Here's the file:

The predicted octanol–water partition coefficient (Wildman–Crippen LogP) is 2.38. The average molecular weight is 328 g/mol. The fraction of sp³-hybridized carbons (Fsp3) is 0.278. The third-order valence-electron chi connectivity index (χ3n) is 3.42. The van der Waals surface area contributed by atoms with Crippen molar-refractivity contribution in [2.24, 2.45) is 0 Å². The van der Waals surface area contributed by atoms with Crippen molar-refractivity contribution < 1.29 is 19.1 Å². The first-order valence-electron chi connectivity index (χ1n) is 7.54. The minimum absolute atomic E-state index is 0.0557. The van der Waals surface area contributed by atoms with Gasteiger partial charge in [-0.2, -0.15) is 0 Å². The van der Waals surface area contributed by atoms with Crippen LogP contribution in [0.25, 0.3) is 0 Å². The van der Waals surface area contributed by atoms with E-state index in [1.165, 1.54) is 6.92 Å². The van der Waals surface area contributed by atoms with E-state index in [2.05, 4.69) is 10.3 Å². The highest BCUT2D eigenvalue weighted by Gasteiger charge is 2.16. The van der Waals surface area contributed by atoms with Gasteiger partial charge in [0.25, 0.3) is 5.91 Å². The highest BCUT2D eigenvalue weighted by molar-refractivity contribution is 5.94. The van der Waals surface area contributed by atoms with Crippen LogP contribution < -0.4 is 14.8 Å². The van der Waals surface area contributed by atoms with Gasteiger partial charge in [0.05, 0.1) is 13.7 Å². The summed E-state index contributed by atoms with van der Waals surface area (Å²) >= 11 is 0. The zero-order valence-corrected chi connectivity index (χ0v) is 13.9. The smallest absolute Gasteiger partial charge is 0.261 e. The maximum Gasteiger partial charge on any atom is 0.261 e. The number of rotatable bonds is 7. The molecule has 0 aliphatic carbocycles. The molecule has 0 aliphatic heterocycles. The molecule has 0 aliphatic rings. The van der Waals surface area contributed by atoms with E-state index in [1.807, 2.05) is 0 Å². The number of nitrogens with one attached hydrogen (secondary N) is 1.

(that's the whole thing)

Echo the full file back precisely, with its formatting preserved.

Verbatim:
The predicted octanol–water partition coefficient (Wildman–Crippen LogP) is 2.38. The average molecular weight is 328 g/mol. The fraction of sp³-hybridized carbons (Fsp3) is 0.278. The third-order valence-electron chi connectivity index (χ3n) is 3.42. The van der Waals surface area contributed by atoms with Crippen molar-refractivity contribution in [2.24, 2.45) is 0 Å². The van der Waals surface area contributed by atoms with Crippen molar-refractivity contribution < 1.29 is 19.1 Å². The first-order valence-electron chi connectivity index (χ1n) is 7.54. The minimum absolute atomic E-state index is 0.0557. The van der Waals surface area contributed by atoms with Gasteiger partial charge in [-0.2, -0.15) is 0 Å². The van der Waals surface area contributed by atoms with Crippen LogP contribution in [0.25, 0.3) is 0 Å². The van der Waals surface area contributed by atoms with E-state index in [1.165, 1.54) is 6.92 Å². The van der Waals surface area contributed by atoms with E-state index in [2.05, 4.69) is 10.3 Å². The highest BCUT2D eigenvalue weighted by Gasteiger charge is 2.16. The van der Waals surface area contributed by atoms with Gasteiger partial charge in [0.25, 0.3) is 5.91 Å². The highest BCUT2D eigenvalue weighted by molar-refractivity contribution is 5.94. The van der Waals surface area contributed by atoms with Crippen LogP contribution < -0.4 is 14.8 Å². The van der Waals surface area contributed by atoms with Gasteiger partial charge in [0.05, 0.1) is 13.7 Å². The summed E-state index contributed by atoms with van der Waals surface area (Å²) >= 11 is 0. The zero-order valence-corrected chi connectivity index (χ0v) is 13.9. The smallest absolute Gasteiger partial charge is 0.261 e. The maximum Gasteiger partial charge on any atom is 0.261 e. The number of rotatable bonds is 7. The molecule has 0 aliphatic carbocycles. The molecule has 0 aliphatic heterocycles. The molecule has 0 aliphatic rings. The van der Waals surface area contributed by atoms with E-state index in [1.807, 2.05) is 0 Å². The number of nitrogens with one attached hydrogen (secondary N) is 1.